Oh, sublime writers! Please remember sometimes that this clay, this sand, and this manure which you so arbitrarily dispose of, are men! They are your equals! They are intelligent and free human beings like yourselves! As you have, they too have received from God the faculty to observe, to plan ahead, to think, and to judge for themselves!

A Temporary Dictatorship

Here is Mably on this subject of the law and the legislator. In the passages preceding the one here quoted, Mably has supposed the laws, due to a neglect of security, to be worn out. He continues to address the reader thusly:

Under these circumstances, it is obvious that the springs of government are slack. Give them a new tension, and the evil will be cured. . . . Think less of punishing faults, and more of rewarding that which you need. In this manner you will restore to your republic the vigor of youth. Because free people have been ignorant of this procedure, they have lost their liberty! But if the evil has made such headway that ordinary governmental procedures are unable to cure it, then resort to an extraordinary tribunal with considerable powers for a short time. The imagination of the citizens needs to be struck a hard blow.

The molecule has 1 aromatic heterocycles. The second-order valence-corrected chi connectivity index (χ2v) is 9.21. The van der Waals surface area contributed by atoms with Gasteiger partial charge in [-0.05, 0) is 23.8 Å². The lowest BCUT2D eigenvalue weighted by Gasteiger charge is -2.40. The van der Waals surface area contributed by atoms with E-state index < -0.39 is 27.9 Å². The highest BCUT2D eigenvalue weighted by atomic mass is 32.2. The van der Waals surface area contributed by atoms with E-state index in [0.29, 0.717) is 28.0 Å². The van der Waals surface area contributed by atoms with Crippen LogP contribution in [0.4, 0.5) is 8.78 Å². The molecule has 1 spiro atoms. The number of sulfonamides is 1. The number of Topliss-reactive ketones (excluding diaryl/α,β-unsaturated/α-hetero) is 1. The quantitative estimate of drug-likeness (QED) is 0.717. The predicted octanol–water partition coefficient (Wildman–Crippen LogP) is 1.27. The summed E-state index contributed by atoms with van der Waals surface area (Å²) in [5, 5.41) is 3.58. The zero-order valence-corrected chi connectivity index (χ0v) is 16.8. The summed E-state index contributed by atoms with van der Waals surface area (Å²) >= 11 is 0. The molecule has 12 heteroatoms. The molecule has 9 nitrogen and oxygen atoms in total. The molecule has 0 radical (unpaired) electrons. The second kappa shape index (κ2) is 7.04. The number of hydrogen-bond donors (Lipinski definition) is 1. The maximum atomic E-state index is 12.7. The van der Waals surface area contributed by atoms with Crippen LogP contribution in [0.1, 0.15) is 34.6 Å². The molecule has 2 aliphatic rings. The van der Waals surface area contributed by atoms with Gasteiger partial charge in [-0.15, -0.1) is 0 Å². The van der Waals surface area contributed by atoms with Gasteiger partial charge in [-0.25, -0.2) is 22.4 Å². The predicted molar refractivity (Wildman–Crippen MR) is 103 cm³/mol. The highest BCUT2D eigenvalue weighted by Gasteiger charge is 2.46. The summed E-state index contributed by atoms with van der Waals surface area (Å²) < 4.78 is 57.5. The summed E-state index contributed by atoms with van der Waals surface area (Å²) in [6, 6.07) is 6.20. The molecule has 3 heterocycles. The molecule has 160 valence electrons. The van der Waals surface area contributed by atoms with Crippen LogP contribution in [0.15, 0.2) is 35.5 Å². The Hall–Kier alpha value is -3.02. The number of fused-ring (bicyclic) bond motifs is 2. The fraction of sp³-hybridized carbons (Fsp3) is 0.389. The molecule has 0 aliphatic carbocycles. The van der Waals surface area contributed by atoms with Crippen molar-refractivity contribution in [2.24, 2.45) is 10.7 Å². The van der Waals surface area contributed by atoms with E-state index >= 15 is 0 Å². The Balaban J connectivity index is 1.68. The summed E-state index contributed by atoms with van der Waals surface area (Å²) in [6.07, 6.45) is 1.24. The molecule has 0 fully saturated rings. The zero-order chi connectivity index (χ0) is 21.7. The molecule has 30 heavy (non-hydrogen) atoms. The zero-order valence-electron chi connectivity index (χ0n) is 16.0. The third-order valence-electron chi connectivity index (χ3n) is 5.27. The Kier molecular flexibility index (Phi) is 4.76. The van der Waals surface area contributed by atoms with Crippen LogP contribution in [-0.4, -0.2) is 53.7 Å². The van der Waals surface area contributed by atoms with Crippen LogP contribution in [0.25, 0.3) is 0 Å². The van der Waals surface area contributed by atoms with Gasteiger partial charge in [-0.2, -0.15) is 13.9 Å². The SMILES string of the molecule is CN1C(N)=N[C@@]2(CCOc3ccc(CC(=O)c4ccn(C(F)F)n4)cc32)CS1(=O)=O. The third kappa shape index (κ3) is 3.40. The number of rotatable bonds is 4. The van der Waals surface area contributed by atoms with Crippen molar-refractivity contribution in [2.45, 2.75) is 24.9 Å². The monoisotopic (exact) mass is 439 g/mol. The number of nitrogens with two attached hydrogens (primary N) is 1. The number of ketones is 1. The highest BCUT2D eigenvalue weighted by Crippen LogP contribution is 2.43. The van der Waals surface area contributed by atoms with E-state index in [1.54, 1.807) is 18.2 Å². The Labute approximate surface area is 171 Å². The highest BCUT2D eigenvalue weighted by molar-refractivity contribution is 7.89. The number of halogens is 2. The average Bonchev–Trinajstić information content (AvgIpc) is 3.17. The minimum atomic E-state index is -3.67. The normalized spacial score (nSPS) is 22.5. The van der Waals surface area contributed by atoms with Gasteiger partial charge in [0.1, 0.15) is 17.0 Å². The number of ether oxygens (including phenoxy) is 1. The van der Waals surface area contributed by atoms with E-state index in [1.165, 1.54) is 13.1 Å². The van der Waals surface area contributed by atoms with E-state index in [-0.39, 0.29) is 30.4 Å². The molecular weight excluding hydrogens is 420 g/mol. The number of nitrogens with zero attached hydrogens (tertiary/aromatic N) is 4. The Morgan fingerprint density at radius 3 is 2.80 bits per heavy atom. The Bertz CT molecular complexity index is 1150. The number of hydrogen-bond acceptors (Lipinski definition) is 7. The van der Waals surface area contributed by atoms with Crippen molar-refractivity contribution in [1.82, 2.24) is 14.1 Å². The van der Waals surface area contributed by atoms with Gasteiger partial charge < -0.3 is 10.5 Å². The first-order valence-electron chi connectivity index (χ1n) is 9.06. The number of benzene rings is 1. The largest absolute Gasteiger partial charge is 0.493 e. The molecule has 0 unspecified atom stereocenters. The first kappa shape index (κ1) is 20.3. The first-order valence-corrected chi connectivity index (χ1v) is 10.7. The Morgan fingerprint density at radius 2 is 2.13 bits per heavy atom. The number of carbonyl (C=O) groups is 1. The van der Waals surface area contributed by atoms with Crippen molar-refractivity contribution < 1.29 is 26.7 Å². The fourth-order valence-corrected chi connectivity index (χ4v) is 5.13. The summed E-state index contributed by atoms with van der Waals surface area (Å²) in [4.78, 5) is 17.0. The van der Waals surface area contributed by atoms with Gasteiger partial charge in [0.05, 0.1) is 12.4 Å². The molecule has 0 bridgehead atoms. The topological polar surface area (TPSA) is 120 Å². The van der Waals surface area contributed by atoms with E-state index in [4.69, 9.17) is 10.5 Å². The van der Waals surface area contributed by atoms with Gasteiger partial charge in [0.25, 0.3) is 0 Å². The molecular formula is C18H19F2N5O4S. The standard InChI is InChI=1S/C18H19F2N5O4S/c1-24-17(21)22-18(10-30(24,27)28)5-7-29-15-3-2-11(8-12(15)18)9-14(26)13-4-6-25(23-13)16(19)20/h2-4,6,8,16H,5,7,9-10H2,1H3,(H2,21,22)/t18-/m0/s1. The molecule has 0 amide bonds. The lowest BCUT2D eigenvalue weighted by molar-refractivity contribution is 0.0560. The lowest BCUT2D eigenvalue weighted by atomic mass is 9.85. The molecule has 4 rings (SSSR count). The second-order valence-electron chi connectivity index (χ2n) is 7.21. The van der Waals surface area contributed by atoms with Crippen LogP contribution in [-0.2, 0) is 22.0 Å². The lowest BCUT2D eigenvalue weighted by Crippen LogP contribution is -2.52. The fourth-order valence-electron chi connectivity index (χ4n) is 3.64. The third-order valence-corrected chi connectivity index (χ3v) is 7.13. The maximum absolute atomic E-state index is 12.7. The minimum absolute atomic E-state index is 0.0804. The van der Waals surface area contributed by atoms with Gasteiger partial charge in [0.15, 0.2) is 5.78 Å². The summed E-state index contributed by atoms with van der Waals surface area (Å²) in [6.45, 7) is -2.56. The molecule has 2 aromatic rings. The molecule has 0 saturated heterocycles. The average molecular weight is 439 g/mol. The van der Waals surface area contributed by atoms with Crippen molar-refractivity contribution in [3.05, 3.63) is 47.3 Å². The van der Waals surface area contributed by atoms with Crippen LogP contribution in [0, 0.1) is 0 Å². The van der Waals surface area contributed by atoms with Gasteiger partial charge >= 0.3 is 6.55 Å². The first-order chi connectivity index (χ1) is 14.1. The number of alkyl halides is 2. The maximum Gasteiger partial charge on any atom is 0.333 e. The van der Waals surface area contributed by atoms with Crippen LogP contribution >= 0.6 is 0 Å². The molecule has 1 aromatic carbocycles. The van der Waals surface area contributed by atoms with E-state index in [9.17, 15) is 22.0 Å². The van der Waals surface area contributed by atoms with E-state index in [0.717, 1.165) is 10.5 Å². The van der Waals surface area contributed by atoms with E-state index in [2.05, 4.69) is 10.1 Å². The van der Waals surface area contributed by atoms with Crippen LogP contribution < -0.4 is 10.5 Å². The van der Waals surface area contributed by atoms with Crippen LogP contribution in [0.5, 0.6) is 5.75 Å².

In this manner, Mably continues through twenty volumes. Under the influence of teaching like this—which stems from classical education—there came a time when everyone wished to place himself above mankind in order to arrange, organize, and regulate it in his own way.

Socialists Want Equality of Wealth

Next let us examine Condillac on this subject of the legislators and mankind:

My Lord, assume the character of Lycurgus or of Solon. And before you finish reading this essay, amuse yourself by giving laws to some savages in America or Africa. Confine these nomads to fixed dwellings; teach them to tend flocks. . . . Attempt to develop the social consciousness that nature has planted in them. . . . Force them to begin to practice the duties of humanity. . . . Use punishment to cause sensual pleasures to become distasteful to them. Then you will see that every point of your legislation will cause these savages to lose a vice and gain a virtue.

All people have had laws. But few people have been happy. Why is this so? Because the legislators themselves have almost always been ignorant of the purpose of society, which is the uniting of families by a common interest.

Impartiality in law consists of two things: the establishing of equality in wealth and equality in dignity among the citizens. . . . As the laws establish greater equality, they become proportionately more precarious to every citizen. . . . When all men are equal in wealth and dignity—and when the laws leave no hope of disturbing this equality—how can men then be agitated by greed, ambition, dissipation, idleness, sloth, envy, hatred, or jealously?

What you have learned about the republic of Sparta should enlighten you on this question. No other state has ever had laws more in accord with the order of nature; of equality.